Saturday, September 26, 2020

Text Messaging is Used to Warn Residents about Arizona Crime Sweeps

Lydia Guzman, director of the nonprofit immigrant advocacy group Respect/Respeto has started to use text messages to warn Arizona residents about crime sweeps by anti-immigrant Maricopa sheriff Joe Arpaio.

According to Guzman, the new text messaging system is part of an effort to protect Latinos and others from becoming victims of racial profiling by Maricopa police deputies.

Guzman said she sends text messages to a wide range of groups including the American Civil Liberties Union of Arizona, Copwatch and various immigrant-rights groups such as Somos America and Puente. She does say that some who receive the text messages likely use the information to avoid being caught and deported.

Arpaio publicizes details of his crime sweeps in advance and has conducted 13 sweeps since March 2008. His deputies have arrested 669 people, about half of whom are held on immigration violations.

The infamous sheriff suspects that the goal of text messages is to help illegal immigrants avoid arrest, ‚ÄúThis little group of people is (in favor of) open borders, and they don’t like what I am doing. That is the bottom line. But it isn’t interfering with our operations because every time we do it, we still arrest a good number of people, including illegal aliens.”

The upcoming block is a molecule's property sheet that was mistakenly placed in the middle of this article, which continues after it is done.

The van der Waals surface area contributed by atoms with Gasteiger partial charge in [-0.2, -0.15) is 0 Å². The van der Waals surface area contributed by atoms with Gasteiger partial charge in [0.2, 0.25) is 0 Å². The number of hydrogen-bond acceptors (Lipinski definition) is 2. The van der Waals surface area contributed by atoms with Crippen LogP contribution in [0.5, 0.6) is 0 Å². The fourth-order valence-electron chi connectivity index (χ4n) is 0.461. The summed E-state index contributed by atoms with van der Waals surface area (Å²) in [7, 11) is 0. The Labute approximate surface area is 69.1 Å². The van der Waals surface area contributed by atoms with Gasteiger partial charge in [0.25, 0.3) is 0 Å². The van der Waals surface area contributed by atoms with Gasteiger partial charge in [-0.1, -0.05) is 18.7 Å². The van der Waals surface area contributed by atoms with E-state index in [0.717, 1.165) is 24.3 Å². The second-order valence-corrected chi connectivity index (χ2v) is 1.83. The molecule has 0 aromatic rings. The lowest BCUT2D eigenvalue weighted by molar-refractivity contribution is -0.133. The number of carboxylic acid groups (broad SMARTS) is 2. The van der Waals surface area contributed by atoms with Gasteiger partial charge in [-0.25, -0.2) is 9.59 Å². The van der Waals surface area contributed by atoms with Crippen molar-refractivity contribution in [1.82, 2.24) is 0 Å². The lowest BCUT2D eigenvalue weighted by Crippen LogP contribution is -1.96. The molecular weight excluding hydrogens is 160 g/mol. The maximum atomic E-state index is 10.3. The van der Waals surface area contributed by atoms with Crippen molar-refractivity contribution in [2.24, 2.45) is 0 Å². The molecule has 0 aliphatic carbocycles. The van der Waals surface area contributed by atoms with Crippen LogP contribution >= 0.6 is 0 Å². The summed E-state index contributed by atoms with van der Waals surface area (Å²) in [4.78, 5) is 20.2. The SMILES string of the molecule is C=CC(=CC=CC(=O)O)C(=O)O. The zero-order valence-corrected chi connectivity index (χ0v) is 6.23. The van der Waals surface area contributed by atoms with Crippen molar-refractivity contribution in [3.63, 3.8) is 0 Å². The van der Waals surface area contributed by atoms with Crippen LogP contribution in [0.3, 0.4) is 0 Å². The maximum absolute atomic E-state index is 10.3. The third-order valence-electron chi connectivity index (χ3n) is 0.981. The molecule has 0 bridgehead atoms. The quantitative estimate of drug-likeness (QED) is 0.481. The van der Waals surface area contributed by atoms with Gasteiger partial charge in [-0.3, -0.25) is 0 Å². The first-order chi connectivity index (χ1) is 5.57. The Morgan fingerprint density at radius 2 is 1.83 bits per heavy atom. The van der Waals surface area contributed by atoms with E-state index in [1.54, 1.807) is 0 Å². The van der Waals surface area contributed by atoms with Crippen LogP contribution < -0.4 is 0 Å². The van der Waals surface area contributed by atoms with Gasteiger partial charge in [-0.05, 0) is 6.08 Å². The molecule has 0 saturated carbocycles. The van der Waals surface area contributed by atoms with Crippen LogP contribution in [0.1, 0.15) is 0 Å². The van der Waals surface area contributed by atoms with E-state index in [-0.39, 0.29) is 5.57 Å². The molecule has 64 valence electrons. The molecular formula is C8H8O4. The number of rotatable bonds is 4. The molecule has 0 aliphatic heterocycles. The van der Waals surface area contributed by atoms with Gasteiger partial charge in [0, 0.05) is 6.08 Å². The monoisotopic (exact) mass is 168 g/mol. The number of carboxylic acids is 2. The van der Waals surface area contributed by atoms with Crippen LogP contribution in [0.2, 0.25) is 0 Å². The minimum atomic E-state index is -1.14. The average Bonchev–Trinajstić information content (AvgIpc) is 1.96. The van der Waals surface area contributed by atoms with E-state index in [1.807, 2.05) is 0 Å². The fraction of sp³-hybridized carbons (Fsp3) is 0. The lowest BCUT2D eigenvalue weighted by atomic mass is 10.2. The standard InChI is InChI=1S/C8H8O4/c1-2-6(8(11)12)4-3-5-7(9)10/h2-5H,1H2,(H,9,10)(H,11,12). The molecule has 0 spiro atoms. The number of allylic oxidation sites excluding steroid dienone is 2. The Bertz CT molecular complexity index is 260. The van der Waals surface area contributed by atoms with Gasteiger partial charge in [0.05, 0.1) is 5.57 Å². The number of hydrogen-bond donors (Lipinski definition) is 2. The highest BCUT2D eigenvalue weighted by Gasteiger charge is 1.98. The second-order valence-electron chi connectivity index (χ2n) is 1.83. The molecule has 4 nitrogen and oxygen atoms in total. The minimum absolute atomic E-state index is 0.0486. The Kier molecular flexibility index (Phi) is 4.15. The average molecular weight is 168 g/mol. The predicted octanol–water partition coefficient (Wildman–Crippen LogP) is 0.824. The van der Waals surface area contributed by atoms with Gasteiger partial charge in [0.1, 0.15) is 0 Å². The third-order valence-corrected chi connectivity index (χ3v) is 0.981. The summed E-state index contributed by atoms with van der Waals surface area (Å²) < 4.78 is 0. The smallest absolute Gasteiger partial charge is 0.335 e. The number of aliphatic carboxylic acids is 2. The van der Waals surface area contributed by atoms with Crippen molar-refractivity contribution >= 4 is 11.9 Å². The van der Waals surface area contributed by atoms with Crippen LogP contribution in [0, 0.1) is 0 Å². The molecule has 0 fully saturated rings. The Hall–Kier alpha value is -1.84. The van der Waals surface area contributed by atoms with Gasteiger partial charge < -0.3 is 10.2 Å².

Arpaio warns that immigrant advocates are walking a fine line between exercising free speech and breaking the law by helping immigration violators avoid detection. He said the texts are possibly even tipping off human-smuggling organizations.

Andy Hessick, a constitutional law professor at Arizona State University, said sending warnings to people who might be subject to racial profiling would likely be considered free speech.

Hessick says that sending messages with the specific intent of warning illegal immigrants to help them avoid arrest could be viewed as being an accomplice after a crime.

David Hudson Jr., a First Amendment scholar at the First Amendment Center at Vanderbilt University, said the messages are protected free speech because they are merely letting people know what Arpaio is doing, similar to publicizing DUI checkpoints and speed traps or flashing your headlights when police are nearby.

“That is not unlawful,” he said. “It’s the conveyance of truthful information.”

Los Angeles Times

Comments

  1. Ryan Chavez says

    This is a smart idea. SAY NO TO JUDGE ARPAIO.